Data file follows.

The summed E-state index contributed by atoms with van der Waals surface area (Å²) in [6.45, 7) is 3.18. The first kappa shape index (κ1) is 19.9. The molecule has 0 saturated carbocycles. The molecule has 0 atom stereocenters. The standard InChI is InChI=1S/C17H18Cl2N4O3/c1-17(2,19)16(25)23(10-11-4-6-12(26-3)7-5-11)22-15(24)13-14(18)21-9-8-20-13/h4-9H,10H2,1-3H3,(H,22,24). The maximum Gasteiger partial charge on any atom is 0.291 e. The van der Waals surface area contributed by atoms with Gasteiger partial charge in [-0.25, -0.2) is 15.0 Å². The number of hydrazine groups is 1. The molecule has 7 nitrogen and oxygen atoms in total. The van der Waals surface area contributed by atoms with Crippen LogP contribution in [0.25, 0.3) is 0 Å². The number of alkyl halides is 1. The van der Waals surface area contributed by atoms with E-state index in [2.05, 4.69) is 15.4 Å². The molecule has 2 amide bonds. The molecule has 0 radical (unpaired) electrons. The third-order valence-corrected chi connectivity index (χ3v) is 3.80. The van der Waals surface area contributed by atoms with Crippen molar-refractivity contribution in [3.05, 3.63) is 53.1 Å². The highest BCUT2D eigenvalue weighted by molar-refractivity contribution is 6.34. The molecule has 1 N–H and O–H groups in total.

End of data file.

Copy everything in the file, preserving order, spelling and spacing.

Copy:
The summed E-state index contributed by atoms with van der Waals surface area (Å²) in [6.45, 7) is 3.18. The first kappa shape index (κ1) is 19.9. The molecule has 0 saturated carbocycles. The molecule has 0 atom stereocenters. The standard InChI is InChI=1S/C17H18Cl2N4O3/c1-17(2,19)16(25)23(10-11-4-6-12(26-3)7-5-11)22-15(24)13-14(18)21-9-8-20-13/h4-9H,10H2,1-3H3,(H,22,24). The maximum Gasteiger partial charge on any atom is 0.291 e. The van der Waals surface area contributed by atoms with Gasteiger partial charge in [-0.25, -0.2) is 15.0 Å². The number of hydrazine groups is 1. The molecule has 7 nitrogen and oxygen atoms in total. The van der Waals surface area contributed by atoms with Crippen LogP contribution in [0.25, 0.3) is 0 Å². The number of alkyl halides is 1. The van der Waals surface area contributed by atoms with E-state index in [2.05, 4.69) is 15.4 Å². The molecule has 2 amide bonds. The molecule has 0 radical (unpaired) electrons. The third-order valence-corrected chi connectivity index (χ3v) is 3.80. The van der Waals surface area contributed by atoms with Crippen molar-refractivity contribution in [3.05, 3.63) is 53.1 Å². The highest BCUT2D eigenvalue weighted by molar-refractivity contribution is 6.34. The molecule has 1 N–H and O–H groups in total.